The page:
Recognizing when “protecting patient privacy” is mere excuse for not sharing data

In bringing up “protecting patient privacy”  in refusing to release the PACE trial data published in PLOS One, King’s College, London is doing the Shuck ‘N’ Jive.

garfunkel shuck

To hear Art Garfunkel’s Mr Shuck ‘N’ Jive click here

King's college LondonAs covered in a recent blog post, King’s College London issued a press release reiterating their refusal to release the PACE PLOS One data. A close read of the press release reveals the PACE investigators have suspended attacking the character and motives of those who request data that they promised as a condition for publishing  in PLOS One. They instead now focus on conditions which they argue must be met in terms of “protecting patient privacy” before they release the data.

“We stand by our decisions to decline two recent applications for trial data as we believe that they did not meet these requirements.”

Under some specific circumstances, the need to protect the privacy of research participants is of course a reasonable justification to withhold data even in the face of government pressure. Avoiding harm to research participants, particularly when they were recruited from vulnerable populations, might be seen as a preemptive objection to sharing data, even when the data had been promised.

The circumstances can be anticipated and safeguards can be built into a study so that research participants can be protected while anonymitized data can still be shared with other researchers. For instance, my colleagues and I were concerned about the biological fathers of low income pregnant women subpoenaing information concerning the women’s mental health to be used against them in child custody proceedings. We requested a Certificate of Confidentiality from the National Institute of Health Office of Extramural Research for our study that allowed us to refuse such subpoenas but still make data available when we publish papers.

What if safeguards were not built into a study? BMJ has provided an authoritative guide:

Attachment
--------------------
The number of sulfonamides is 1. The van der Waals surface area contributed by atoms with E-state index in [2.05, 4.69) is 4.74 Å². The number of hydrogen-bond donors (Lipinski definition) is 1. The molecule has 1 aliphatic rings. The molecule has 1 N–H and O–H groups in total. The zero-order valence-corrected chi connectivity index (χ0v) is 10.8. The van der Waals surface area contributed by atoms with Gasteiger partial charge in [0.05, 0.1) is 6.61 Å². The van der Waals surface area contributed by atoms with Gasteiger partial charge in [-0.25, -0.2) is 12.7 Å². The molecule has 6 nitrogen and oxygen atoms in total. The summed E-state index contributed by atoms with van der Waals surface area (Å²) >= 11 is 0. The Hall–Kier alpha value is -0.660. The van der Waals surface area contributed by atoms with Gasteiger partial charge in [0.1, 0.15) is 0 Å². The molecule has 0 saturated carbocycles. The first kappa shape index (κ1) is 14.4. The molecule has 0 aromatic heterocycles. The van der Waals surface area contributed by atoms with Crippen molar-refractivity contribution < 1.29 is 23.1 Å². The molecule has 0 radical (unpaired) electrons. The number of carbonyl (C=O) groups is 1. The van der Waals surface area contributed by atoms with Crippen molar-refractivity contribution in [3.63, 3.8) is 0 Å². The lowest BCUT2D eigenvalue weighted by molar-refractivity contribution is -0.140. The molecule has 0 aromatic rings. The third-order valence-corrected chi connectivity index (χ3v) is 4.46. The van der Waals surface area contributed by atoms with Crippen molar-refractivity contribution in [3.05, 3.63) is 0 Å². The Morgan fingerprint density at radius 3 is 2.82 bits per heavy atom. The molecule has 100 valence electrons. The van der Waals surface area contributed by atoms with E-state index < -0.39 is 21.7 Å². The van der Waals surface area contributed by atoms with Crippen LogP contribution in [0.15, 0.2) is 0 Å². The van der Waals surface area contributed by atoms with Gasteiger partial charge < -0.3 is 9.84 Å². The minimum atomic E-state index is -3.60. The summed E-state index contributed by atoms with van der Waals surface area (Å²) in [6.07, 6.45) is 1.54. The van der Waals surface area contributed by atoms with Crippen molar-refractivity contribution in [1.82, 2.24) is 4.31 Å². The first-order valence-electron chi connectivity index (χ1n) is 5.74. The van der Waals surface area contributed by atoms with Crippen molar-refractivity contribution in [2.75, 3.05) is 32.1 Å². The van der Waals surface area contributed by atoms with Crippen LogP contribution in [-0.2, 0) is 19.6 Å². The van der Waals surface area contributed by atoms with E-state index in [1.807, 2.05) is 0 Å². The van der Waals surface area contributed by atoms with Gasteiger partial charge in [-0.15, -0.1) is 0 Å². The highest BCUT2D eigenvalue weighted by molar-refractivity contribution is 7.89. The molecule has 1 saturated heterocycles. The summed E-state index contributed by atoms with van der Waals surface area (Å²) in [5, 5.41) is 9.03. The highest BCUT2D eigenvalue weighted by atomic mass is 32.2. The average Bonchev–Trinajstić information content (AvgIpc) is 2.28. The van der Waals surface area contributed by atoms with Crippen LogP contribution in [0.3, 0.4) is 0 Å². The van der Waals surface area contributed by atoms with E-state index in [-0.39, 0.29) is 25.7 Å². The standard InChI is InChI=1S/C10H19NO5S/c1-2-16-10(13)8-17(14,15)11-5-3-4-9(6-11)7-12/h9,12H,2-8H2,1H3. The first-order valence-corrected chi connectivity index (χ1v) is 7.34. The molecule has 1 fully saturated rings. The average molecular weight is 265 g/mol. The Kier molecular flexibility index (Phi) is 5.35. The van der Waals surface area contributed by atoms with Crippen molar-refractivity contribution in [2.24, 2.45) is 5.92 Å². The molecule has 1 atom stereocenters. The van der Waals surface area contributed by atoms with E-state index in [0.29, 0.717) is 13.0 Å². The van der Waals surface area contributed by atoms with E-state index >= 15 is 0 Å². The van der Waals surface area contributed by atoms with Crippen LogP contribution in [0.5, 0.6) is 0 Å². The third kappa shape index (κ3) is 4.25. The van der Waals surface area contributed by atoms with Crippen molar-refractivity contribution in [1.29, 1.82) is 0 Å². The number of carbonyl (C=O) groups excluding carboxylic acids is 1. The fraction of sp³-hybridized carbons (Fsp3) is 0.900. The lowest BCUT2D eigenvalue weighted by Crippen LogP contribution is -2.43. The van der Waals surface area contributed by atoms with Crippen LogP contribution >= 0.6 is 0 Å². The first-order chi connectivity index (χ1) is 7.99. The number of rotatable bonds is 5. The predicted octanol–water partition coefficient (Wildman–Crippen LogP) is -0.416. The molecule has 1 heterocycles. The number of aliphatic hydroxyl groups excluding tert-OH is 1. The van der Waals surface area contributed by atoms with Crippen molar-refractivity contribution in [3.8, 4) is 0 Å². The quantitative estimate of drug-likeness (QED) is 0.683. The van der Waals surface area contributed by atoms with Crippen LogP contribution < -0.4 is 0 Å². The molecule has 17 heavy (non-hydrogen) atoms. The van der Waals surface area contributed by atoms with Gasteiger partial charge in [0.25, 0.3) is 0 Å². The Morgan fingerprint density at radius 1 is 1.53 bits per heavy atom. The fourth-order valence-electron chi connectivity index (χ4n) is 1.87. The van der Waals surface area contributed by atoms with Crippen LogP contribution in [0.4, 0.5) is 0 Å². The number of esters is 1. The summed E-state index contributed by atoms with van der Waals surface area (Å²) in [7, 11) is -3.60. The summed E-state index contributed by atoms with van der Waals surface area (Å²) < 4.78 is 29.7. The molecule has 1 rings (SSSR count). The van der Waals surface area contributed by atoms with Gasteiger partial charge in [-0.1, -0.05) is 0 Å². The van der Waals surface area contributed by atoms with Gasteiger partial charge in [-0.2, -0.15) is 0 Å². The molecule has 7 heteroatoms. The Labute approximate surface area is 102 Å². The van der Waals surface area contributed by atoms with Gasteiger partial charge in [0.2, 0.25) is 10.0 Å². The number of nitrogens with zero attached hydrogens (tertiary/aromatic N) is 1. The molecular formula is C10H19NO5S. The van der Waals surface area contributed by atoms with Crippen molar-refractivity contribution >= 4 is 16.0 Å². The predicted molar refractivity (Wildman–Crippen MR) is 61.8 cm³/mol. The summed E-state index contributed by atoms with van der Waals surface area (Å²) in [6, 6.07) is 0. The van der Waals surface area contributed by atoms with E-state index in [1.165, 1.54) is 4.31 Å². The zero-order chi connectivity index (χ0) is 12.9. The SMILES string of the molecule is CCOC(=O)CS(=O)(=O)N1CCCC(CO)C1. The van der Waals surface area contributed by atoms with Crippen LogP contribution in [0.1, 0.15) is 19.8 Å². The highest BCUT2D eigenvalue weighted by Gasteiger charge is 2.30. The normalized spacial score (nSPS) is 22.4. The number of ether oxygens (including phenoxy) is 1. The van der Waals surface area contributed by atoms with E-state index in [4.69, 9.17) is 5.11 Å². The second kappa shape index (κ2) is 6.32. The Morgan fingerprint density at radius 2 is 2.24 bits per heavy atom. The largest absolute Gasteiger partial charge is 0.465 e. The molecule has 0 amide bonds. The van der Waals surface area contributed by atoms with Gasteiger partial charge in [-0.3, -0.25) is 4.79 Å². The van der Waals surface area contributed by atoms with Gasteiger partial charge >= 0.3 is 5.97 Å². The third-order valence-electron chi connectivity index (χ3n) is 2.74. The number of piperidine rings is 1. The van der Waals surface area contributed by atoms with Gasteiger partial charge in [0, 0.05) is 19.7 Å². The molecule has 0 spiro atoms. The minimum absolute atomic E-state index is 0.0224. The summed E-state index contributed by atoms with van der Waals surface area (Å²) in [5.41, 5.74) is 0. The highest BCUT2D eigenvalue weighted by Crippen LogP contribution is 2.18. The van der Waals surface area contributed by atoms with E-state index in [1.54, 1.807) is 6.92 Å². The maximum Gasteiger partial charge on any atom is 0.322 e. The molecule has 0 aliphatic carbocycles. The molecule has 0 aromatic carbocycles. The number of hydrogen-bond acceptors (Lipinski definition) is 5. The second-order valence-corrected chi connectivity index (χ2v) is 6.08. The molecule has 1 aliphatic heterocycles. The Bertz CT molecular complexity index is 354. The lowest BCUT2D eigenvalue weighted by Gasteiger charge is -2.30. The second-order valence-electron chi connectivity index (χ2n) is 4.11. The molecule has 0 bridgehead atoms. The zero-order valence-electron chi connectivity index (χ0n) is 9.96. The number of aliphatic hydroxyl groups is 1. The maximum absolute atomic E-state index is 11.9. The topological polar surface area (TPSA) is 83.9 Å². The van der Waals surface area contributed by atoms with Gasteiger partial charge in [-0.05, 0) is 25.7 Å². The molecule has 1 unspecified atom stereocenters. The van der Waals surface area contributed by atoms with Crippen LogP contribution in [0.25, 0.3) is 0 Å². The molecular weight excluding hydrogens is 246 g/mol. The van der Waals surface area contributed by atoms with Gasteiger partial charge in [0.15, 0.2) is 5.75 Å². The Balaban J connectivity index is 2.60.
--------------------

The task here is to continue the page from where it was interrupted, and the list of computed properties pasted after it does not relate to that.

Hrynaszkiewicz I, Norton ML, Vickers AJ, Altman DG. Preparing raw clinical data for publication: guidance for journal editors, authors, and peer reviewers. BMJ (CR)-print. 2010 Jan 29;340(8):c181.

The BMJ article notes:

how to prepare raw clinical data for sharing

ivan-oranskyAmong others, Ivan Oransky, the Co-Founder of Retraction Watch emailed me and queried whether King’s College had requested that I sign a confidentiality agreement. Of course they had not asked me to sign any agreement.

After I gave the same answer to another inquiry, the other person replied:

They should have at least offered you to sign a confidentiality agreement, not turn it into a FOIA request and then reject it with insults.

I am not sure why a confidentiality agreement would be needed to provide the data from the PLOS article to me or anyone else who requests it.

In this blog post I present my analysis of why raising the issue of protecting patients as it has been raised in the press release is simply a distraction. When you finish the brief analysis, you may be tempted to consider King’s College raising the issue of protecting patients in this context as hypocritical and sanctimonious.

The “PACE investigators” group needs to be unpacked as the specific professionals who will are doing unprofessional things. The seven authors of the PLOS One article  who are not living up to their promise to share data are Paul McCrone, Michael Sharpe, Trudie Chalder, Martin Knapp, Anthony Johnson, Kimberley Goldsmith, Peter White.

To summarize my analysis of the PACE investigators citing “protecting patient privacy” as a reason for continuing to withhold the data:

  • The larger PACE investigator group recklessly endangered patient privacy with careless practices, that at least in the United States, could subject them to harsh penalties and legal action by participants in the PACE trial.
  • The claim that PACE investigators have already shared data with “independent” investigators refers to a situation in which they share data with close cronies in a manner in which they could control presentation and interpretation of the data consistent with their previously stated objective of protecting their reputations from scrutiny of their work.

Unlocked drawers and a serious data breach: Patients are already potentially harmed by carelessness of PACE investigators

The press release from King’s College suggests that due care has been taken to ensure the confidentiality of patient data.